All indicators point to
a conviction that the future of offsite construction in Australia is assured.
It certainly seems to be gathering momentum and acceptance by consumers, developers and the regulatory framework. However, there remain local obstacles to its progress, along with farther flung challenges.
The harbinger of change in offsite construction is unlikely to be driven by a single prefabricated building or a particular client, but more likely to be the result of continued technological advances and an increased acceptance of modular components. As the AEC (architect-engineer–construction) community develops a better understanding of available modular components and their application this will, in turn, drive acceptance by consumers and developers alike.
Interestingly, a study published by the Queensland University Of Technology, ‘Predicting Australian builders’ intentions to use prefabrication’ found the majority of builders were open to increasing their use of prefabrication in housing, and also found there was also a significantly higher reported use of prefabrication than previous studies had reported.
The study also found that one third of the sample reported having used structural panels such as SIPs (Structural Insulated Panels) or precast concrete on a housing project in the last three years, and one fifth reported the use of more advanced volumetric prefabrication. A majority (54%) agreed that they intend to move to a higher level of prefabrication in the next three years. An even higher proportion (75%) agreed they would be willing to increase their level of prefabrication use if market conditions were supportive.
Despite all the positive outcomes associated with prefabrication, a lingering negative perception in the public’s mind associates it with temporary, emergency or low-quality housing. However, builders can play a critical role in reorientating the public’s perception of prefabrication, but they are at the juncture of many factors indexed directly related to the building task, juggling direct and indirect costs, complexity of the building/site logistics, its environmental credentials, product quality and the conflict between build efficiency and design flexibility the report suggests.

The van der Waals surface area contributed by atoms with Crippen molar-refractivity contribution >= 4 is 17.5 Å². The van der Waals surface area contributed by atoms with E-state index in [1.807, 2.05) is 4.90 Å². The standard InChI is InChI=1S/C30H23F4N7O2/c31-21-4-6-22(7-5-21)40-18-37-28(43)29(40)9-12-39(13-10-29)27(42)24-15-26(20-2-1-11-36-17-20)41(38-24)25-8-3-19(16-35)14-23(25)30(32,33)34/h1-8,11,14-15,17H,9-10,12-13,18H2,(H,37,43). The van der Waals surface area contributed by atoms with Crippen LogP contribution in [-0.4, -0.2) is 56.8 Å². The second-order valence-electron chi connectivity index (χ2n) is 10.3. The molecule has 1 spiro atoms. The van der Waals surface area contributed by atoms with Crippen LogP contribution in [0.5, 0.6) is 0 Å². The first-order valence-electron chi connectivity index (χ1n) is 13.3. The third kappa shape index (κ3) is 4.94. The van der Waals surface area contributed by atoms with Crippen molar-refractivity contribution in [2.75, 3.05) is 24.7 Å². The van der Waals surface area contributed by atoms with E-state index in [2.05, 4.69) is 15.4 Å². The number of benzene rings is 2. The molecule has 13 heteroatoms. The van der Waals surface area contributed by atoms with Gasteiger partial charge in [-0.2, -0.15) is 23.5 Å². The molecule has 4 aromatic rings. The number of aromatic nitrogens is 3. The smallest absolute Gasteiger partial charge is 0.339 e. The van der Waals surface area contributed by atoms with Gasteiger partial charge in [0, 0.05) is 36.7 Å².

Certain regulatory ‘triggers’ such as the 2016 National Construction Code (NCC) which allows the construction of mid-rise timber buildings up to 25m effective height gained considerable press has enhanced the broad acceptance of this genre of building for both residential and commercial applications.
Forte Living: Australia’s first CLT building standing 32.2 metres tall by Lend Lease.
Prefabrication also challenges the traditional roles of architects and building designers as they may feel the use of modular componentry may restrict their role in the creative process, and as a result may feel less inclined to support the standardisation of a building process or methodology.
Within that concern there is however an opportunity for those professionals to develop a closer working relationship with those suppliers as they can contribute to development of modular products that better reflect their own design philosophy. The challenges don’t end there either, as sub-contractors also need to be included in the education process; prefabrication will disrupt their accepted building techniques and ultimately, they might clock in at a factory and not at the build site. That will also clearly challenge the culture of the industry as well. But perhaps the real challenge to the development of prefabrication may not come from within Australia but from overseas manufactures. There are a number of overseas manufacturers who are well-established in producing high quality structures (domestic and commercial) and who see Australia as an underdeveloped market ripe for their sophisticated offerings.
The more proactive Australian practitioners and authorities can be in embracing transformation, the better it will be for the vigour of local industry.